If it’s been said once, it’s been said a thousand times — the holidays look different this year. From parties to Christmas parades and tree lighting ceremonies, many of our beloved seasonal traditions have been canceled or reimagined. Unfortunately, this includes visits with our good friend Jolly Old St. Nick, who is considered high-risk, after all.
After writing about the Legendary Santa University, a Georgia-based school for professional Kris Kringles and helpers, in last year’s November issue, we caught up with Santa Jay, an Acworth resident, to find out what this season looks like for Santa Claus amid the pandemic.
“Things are a little different, a little weirder, but, obviously, all of us in the Santa culture don’t want children to go without Santa this year,” Santa Jay said. “So, we’re trying to reinvent ourselves.”
For starters, there is a professional Santa shortage, since many in the trade are opting out this year. Most Santas are older, and at higher risk of becoming seriously ill if they were to contract the virus, so they simply are choosing to sit out this season.
“I’m booked and staying busy, but obviously trying to stay safe and checking with the venues,” Santa Jay said. “I was booked every weekend in November. It’s a little more risky, but I’m trying to stay safe about it. I’m working with a photographer in Gainesville. Everyone is temperature-checked, wearing masks and I’m taking photos with children, no adults this year. Only one family is allowed in the studio at a time, so the schedule is very limited.
“The Santa this photographer usually works with is sitting out this year, so she reached out to me. I checked out her setup, before I agreed to work with her. I wanted to make sure I would be safe, too. I felt good about it. She books blocks of time and takes photos. The motif this year is Santa in the kitchen baking cookies. She usually works with 250-300 families, but this year she capped it at 150.”
The Santa visits take place in a large studio, with plenty of room for social distancing. Everyone comes in with masks, and the children only take them off for a few minutes for photos, and then put them back on. Only the children are allowed to approach Santa. This isn’t the traditional visit with the bearded fellow, but similar setups will be common at other venues this Christmas. Most shopping malls won’t have Santa available daily, but a few will offer in-person visits and photos on the weekends.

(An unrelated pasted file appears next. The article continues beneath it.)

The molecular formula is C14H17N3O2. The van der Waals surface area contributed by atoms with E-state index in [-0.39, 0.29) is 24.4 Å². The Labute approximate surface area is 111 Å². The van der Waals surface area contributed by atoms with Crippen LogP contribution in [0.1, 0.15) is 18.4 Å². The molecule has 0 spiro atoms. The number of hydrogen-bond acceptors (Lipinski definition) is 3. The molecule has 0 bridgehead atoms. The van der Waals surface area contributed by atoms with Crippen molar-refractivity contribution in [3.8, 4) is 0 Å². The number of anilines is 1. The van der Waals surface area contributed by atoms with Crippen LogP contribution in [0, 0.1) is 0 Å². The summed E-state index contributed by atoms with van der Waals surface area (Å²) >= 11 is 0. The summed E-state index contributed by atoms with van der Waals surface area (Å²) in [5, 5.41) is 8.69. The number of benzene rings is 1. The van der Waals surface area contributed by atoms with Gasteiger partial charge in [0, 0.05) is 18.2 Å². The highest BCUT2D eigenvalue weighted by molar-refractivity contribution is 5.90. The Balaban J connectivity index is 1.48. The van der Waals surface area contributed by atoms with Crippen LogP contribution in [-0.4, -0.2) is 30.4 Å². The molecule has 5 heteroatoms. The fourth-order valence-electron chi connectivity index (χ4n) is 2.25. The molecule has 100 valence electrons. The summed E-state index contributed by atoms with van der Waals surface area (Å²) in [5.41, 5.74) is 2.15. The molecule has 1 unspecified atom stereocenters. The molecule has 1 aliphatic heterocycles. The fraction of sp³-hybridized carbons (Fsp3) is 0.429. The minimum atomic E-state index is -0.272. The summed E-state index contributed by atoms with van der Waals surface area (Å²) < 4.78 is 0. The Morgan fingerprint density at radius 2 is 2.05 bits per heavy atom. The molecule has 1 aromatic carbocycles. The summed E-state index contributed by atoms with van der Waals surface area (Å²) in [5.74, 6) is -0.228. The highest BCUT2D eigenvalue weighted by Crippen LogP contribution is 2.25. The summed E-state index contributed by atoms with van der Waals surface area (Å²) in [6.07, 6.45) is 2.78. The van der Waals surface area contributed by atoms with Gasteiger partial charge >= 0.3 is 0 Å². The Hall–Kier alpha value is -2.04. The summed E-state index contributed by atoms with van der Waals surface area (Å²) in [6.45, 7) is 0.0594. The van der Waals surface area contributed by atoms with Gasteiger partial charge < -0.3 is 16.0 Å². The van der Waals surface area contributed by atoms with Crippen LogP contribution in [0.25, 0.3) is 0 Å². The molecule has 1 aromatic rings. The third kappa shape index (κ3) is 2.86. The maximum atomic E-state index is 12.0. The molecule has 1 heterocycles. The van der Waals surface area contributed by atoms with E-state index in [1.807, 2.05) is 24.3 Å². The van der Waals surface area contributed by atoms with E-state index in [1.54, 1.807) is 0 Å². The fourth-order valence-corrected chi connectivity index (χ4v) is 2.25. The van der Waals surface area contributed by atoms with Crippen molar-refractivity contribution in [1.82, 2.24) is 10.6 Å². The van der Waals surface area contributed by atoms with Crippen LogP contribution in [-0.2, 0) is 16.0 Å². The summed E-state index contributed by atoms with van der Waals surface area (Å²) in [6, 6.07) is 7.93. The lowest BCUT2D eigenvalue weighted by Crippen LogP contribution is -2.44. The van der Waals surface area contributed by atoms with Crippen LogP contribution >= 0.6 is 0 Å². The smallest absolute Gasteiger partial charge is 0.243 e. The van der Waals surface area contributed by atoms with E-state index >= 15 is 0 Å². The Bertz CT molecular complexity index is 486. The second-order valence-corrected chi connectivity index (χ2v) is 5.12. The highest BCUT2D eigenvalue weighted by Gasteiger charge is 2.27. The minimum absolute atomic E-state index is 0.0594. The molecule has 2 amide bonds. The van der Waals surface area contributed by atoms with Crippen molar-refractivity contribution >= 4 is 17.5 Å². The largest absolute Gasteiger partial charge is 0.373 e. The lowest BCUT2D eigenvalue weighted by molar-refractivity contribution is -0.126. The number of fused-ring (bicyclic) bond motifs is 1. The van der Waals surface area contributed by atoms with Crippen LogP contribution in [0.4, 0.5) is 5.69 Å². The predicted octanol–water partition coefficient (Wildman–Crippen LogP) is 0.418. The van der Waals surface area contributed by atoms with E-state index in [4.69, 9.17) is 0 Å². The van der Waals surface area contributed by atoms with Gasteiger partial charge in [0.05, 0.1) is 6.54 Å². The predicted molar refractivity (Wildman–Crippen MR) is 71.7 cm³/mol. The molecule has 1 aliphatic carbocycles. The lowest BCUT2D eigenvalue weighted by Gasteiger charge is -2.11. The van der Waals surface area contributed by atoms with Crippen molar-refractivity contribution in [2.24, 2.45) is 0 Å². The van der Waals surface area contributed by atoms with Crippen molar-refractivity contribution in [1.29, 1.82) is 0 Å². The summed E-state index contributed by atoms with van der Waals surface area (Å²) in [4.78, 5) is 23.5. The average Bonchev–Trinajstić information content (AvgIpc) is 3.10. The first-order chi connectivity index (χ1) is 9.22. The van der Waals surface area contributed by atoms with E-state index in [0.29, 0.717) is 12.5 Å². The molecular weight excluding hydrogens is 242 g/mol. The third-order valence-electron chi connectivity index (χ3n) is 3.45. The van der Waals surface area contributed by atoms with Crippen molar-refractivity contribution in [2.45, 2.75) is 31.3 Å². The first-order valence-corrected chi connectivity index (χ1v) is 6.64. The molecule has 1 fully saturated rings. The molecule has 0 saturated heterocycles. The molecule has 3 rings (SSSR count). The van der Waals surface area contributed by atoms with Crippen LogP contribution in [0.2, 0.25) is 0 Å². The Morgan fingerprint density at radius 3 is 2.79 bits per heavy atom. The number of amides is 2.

There also are options for families to visit with the big guy virtually. Jingle Ring is an Atlanta-based company that offers virtual Santa visits. Families can go online to reserve a time slot. The company has several Santa Clauses on call, who are dressed in their Santa regalia and have a North Pole-like setup for the background of the virtual visit. This allows children to talk with Santa and take a photo. A lot of Santas are choosing to book only virtual visits this year. The cost for families is competitive with typical prices for photos with Santa.
“This is the year of reinvention,” Santa Jay said. “Hopefully, next year, we’ll be back to normal. I have a couple of home visits scheduled where I’ll read a book, and the children will keep their distance, but maybe come up for a quick photo or something. I don’t want the children to go without Santa this year. I might be putting myself out there a little more, since I’m not doing virtual visits, but I’m also taking certain precautions. I have hand sanitizer on me all the time.”
Santa Jay will return to the Battery again this year for visits with children. However, he will be stationed behind a countertop for a contactless experience. Families still will be able to take photos. Visits with St. Nick at the Battery run until Christmas Eve. The Acworth Santa also partnered with 104.7 The Fish this holiday season. He is doing promos and voice-overs on the air and online, in addition to assisting with the radio station’s annual Christmas Wish program.
“The important thing is that children will still have Santa Claus in their Christmas,” Santa Jay said. “Children will not go without Santa this year.”
You also can find Santa Jay in Ron Cooper’s new photography book, “We Are Santa, Portraits and Profiles.” Fifty professional Santas are featured in the book, including several from the Atlanta area. The author is donating all of the proceeds from the book to the Children’s Hospital Colorado. The book is available on Amazon.